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Although Michael Moore has theorized much of the criminal law, he has left self-defense virtually untouched. This festschrift chapter sets forth the current debates within self-defense theory. It then pieces together Moore’s views about these puzzles, arguing that Moore adopts a distributive view of self-defense whereby an innocent victim may redistribute harm to its culpable or innocent cause. The chapter then questions some of Moore’s claims, including how Moore grounds the self-defensive right against innocent aggressors and threats, whether self-defense is best viewed as a mechanism for harm distribution, and whether Moore needs something like the forfeiture concept that he rejects. The chapter concludes by demonstrating that Moore’s commitments in self-defense would justify a deterrence-based criminal law and by asking how this result can be reconciled with Moore’s retributivist commitments.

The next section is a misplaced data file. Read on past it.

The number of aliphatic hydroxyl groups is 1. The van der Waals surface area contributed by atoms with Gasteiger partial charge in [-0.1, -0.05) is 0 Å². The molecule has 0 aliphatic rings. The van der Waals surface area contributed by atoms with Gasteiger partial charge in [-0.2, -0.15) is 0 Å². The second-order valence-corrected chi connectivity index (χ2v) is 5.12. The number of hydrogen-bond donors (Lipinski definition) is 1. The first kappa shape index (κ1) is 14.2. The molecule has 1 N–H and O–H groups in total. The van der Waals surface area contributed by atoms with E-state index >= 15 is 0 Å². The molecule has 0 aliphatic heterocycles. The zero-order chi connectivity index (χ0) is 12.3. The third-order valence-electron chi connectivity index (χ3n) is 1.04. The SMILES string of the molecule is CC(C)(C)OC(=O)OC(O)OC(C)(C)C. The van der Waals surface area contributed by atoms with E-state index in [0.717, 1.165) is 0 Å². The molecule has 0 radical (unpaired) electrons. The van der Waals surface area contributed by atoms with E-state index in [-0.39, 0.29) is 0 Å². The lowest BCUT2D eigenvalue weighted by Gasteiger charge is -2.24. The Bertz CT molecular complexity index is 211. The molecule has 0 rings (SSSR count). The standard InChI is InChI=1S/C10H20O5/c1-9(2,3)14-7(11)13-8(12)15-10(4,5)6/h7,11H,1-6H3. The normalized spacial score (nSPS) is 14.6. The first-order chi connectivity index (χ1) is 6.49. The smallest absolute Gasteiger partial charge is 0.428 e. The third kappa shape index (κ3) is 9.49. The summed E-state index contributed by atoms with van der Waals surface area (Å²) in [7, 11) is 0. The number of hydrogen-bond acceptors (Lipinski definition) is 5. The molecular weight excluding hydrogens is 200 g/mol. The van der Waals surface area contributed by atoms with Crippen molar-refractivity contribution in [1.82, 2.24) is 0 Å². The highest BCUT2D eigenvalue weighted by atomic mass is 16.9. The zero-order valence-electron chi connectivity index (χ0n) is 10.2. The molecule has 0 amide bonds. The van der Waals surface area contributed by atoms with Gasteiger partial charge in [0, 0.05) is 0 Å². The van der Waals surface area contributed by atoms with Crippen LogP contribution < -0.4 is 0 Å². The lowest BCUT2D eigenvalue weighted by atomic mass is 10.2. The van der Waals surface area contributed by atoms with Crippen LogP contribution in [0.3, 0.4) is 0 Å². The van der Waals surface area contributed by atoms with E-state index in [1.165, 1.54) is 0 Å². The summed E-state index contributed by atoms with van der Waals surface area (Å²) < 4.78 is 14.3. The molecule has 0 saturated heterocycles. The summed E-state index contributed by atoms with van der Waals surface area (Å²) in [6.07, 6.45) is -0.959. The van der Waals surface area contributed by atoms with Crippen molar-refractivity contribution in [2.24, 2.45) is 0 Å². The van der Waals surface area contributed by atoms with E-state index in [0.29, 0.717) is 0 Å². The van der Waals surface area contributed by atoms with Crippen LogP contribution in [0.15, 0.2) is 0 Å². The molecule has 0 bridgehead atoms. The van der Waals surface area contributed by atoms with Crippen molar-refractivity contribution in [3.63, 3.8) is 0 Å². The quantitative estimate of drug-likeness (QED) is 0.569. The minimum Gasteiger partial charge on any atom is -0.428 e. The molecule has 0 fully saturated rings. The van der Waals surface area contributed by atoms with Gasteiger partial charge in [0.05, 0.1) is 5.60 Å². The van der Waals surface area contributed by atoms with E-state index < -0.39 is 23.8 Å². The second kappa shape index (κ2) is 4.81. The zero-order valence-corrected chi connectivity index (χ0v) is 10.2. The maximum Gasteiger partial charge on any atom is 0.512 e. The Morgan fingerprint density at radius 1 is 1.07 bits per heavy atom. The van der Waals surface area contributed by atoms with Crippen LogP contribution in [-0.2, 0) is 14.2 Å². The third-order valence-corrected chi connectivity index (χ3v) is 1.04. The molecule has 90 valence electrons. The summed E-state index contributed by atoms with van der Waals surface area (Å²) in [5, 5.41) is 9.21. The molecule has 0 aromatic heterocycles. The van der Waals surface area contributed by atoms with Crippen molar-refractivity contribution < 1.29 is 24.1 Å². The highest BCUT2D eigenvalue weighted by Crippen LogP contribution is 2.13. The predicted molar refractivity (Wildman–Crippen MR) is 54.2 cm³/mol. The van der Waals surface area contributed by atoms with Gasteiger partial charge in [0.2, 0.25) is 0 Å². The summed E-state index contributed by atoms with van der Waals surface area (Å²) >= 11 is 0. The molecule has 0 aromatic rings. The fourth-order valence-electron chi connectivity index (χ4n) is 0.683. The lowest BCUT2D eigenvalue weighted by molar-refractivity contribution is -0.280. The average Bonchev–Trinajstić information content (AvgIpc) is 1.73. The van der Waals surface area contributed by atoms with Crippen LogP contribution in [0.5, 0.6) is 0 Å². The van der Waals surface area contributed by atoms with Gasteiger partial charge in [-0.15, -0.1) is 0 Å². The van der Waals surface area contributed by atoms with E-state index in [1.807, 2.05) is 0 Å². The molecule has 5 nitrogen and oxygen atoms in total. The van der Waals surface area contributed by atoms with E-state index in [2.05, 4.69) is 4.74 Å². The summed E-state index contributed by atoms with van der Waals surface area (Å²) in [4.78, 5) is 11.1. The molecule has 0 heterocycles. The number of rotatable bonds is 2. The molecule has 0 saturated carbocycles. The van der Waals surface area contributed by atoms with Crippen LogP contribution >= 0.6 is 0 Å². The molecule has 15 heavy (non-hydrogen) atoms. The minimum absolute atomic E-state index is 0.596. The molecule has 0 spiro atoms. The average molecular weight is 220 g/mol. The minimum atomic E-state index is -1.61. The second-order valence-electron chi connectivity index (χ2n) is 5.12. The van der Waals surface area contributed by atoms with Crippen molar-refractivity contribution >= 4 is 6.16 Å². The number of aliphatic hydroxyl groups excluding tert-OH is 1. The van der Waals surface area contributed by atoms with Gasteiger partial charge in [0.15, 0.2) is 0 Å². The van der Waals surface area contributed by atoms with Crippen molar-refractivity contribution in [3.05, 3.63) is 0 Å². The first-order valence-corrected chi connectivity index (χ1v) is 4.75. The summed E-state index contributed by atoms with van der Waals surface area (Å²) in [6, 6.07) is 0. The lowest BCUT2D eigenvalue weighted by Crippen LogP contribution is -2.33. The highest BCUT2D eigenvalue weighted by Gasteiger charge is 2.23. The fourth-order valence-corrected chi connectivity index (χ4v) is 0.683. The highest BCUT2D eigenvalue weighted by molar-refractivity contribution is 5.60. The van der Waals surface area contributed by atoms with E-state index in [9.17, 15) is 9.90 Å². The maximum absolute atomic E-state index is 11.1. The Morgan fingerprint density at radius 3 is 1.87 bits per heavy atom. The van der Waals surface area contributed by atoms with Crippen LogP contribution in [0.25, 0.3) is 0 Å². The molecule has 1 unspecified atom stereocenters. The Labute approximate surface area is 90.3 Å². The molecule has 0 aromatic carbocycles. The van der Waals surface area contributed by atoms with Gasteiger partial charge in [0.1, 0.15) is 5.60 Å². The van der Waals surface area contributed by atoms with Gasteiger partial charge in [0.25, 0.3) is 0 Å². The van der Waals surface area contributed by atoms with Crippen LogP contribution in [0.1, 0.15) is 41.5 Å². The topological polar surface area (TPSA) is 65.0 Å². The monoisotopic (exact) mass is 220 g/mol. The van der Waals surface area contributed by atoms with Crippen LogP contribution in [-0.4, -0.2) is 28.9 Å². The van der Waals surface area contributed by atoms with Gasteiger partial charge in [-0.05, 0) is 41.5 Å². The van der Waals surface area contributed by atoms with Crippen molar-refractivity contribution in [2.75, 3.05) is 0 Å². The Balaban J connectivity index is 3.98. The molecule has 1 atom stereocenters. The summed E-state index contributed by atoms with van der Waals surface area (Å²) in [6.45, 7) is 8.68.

Michael Moore, self-defense, innocent aggressors, forfeiture, deterrence

Publication Citation

In Legal, Moral, and Metaphysical Truths: The Philosophy of Michael S. Moore (Kimberly Kessler Ferzan & Stephen J. Morse eds., Oxford 2016)